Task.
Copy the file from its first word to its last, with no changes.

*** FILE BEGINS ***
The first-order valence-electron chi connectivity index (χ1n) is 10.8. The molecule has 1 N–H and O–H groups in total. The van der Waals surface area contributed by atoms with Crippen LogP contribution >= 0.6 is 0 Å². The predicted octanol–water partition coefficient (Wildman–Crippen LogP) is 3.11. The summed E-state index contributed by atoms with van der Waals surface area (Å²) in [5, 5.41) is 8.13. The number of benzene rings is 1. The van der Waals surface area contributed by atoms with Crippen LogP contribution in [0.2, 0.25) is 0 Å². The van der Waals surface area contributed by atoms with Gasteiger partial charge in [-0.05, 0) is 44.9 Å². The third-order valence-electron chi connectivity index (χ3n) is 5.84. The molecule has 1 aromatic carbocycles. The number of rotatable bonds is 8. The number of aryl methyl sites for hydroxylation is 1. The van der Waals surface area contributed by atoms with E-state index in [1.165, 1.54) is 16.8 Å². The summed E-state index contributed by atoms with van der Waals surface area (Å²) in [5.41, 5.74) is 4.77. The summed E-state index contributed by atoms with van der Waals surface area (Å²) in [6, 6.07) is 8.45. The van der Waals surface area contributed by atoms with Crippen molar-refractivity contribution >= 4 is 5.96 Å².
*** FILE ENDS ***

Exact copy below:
The first-order valence-electron chi connectivity index (χ1n) is 10.8. The molecule has 1 N–H and O–H groups in total. The van der Waals surface area contributed by atoms with Crippen LogP contribution >= 0.6 is 0 Å². The predicted octanol–water partition coefficient (Wildman–Crippen LogP) is 3.11. The summed E-state index contributed by atoms with van der Waals surface area (Å²) in [5, 5.41) is 8.13. The number of benzene rings is 1. The van der Waals surface area contributed by atoms with Crippen LogP contribution in [0.2, 0.25) is 0 Å². The van der Waals surface area contributed by atoms with Gasteiger partial charge in [-0.05, 0) is 44.9 Å². The third-order valence-electron chi connectivity index (χ3n) is 5.84. The molecule has 1 aromatic carbocycles. The number of rotatable bonds is 8. The number of aryl methyl sites for hydroxylation is 1. The van der Waals surface area contributed by atoms with E-state index in [1.165, 1.54) is 16.8 Å². The summed E-state index contributed by atoms with van der Waals surface area (Å²) in [5.41, 5.74) is 4.77. The summed E-state index contributed by atoms with van der Waals surface area (Å²) in [6, 6.07) is 8.45. The van der Waals surface area contributed by atoms with Crippen molar-refractivity contribution >= 4 is 5.96 Å².